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1940941946 (ISBN13: 9781940941943)
Four years ago, I lied. I stood in front of the police, my friends and family, and made up a story, my best one yet. And all of them believed me.
I wasn’t surprised. Telling stories is what made me famous. Fifteen bestsellers. Millions of fans. Fame and fortune.
Now, I have one last story to write. It’ll be my best one yet, with a jaw-dropping twist that will leave them stunned and gasping for breath.
They say that sticks and stones will break your bones, but this story? It will be the one that kills me.
This book is not a romance. It is contemporary fiction, but very suspenseful in nature. It is about a famous romance author and a dark secret she keeps.
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A gentle pull on my hand. I resist, turning away, and smile when I feel the tiny fingers pushing aside my bangs, the soft weight of a body against mine.
“Mommy.” A huff of breath against my cheek. “Mommmmmy.”
“Mommy’s asleep,” Simon whispers. “If we don’t wake her up, we can eat all of the delicious chocolate chip pancakes ourselves.”
I growl, and clamp a hand over his, which is sneaking under the edge of my sleepshirt. I open my eyes and look up into his face, those handsome features dusted by flour and a smear of chocolate. “Easy,” I warn him, pulling on his wrist and dragging him onto the mattress, my movements quick as I wiggle out of the covers and atop his waist. “You know the monster is grouchy when she is awoken.”
“Let me, let me!” Bethany scrambles before me, straddling his chest and gripping the front of his shirt, looking back at me with a smile.
“Ah…” I crow. “My monster keeper and I have got you captured, Mr. Pancake Man!” I shift atop him and he gives me a look, the sort of look that—years ago—led to naked events that create babies. I smile at him and wrap my arms around my child. “What should we make Mr. Pancake Man do, Princess Bethany?”
“He should feed the monster!” She announces, and raises both hands in the air to exclamation point the phrase.
“AND… do the dishes!” I raise my own hands in the air and Simon groans in protest. Bucking up his hips, he deposits us both onto the mattress, giving Bethany a quick tickle, and me a deep kiss.
“Come, Monster,” he commands. “Come and let me fill that big belly.”
I come, I eat, and afterward, while Bethany draws and I settle into the recliner to write, he does the dishes.
A perfect morning. A perfect husband. A perfect daughter. A perfect lie.
I’m dying. It’s a grim start to any story, but I think the news should be delivered in the same manner as a ripped band-aid. Short and blunt, a stab that burns for a moment, then is gone, the moment over. My doctor tip-toed around the news, showing me test results and citing blood cell counts, CEA numbers, and an MRI that showed a tumor the size of a small lemon. He drew out what could have been accomplished in two short sentences. You’re terminal. You have three months left.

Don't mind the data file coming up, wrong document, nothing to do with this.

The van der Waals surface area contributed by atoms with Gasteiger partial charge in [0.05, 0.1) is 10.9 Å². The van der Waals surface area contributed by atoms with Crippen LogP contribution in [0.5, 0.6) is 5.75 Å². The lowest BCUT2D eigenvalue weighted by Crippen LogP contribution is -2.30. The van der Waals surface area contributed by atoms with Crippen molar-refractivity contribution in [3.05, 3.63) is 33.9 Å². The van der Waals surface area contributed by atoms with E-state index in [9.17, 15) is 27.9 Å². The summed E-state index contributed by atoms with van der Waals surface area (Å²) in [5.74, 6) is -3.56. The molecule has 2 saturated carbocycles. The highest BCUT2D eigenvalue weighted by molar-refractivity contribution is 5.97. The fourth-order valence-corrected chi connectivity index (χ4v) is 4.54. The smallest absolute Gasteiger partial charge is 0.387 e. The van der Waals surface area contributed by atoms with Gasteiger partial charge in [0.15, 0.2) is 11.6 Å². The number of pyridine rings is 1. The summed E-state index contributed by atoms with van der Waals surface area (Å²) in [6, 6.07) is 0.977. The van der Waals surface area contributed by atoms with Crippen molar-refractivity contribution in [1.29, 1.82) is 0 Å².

I should be sad. I should be emotional, my fingers shaking as they press cell phone buttons and make depressingly bleak phone calls to all of my friends and family. Only, I don’t have friends. And my family… I have no family. I have only this countdown, a dark ominous chant of days, sunrises and sunsets before my body gives up and my mind shuts down.
It’s not really a terrible diagnosis—not for me. I’ve been waiting four years for something like this to happen, a guillotine to fall, an escape door to appear. I’d be almost cheerful about it, if it weren’t for the book. The story. The truth, which I’ve avoided for the last four years.
I step into my office and flip on the light. Moving forward, I reach out, my hand trailing over the corkboard wall, hovering over the tacked up photos, the pages of abandoned ideas, jotted notes of a hundred sleepless nights, sparks of inspiration—some that led nowhere, some that now sit on bookshelves all over the world.
My husband made me this board. His hands held the wood frame in place, cut the cork, and nailed the pieces into place. He kept me out of the office all day to do it, my insistence at entering thwarted by the lock, my knocks on the door ignored. I remember sitting back in this same chair, my hands on my belly, and seeing the final product. I had stared up at the blank board and thought of all the stories I would build on it, the words already itching for their place. It had become everything I thought it would.
I stop at the page I’ve read countless times, its paper worn more than the others, the edges not obscured with clippings or neighboring photos. It’s the synopsis for a novel. Right now, it’s just one paragraph in length, the type of copy that might one day be embossed on the back cover of the book. I’ve written fifteen novels, but this one terrifies me. I fear that I won’t have the right words, the right arc, that I will aim too high, hit too hard, and still not properly affect the reader. I fear that I’ll tell everything, and still no one will understand.
It’s a book I had planned to write decades from now, once my skills had grown, my writing sharpened, talents perfected. It is a book I planned to spend years on, everything else pushed aside, my world closing in on the one thing that mattered, nothing else moving until it was finished, until it was perfect.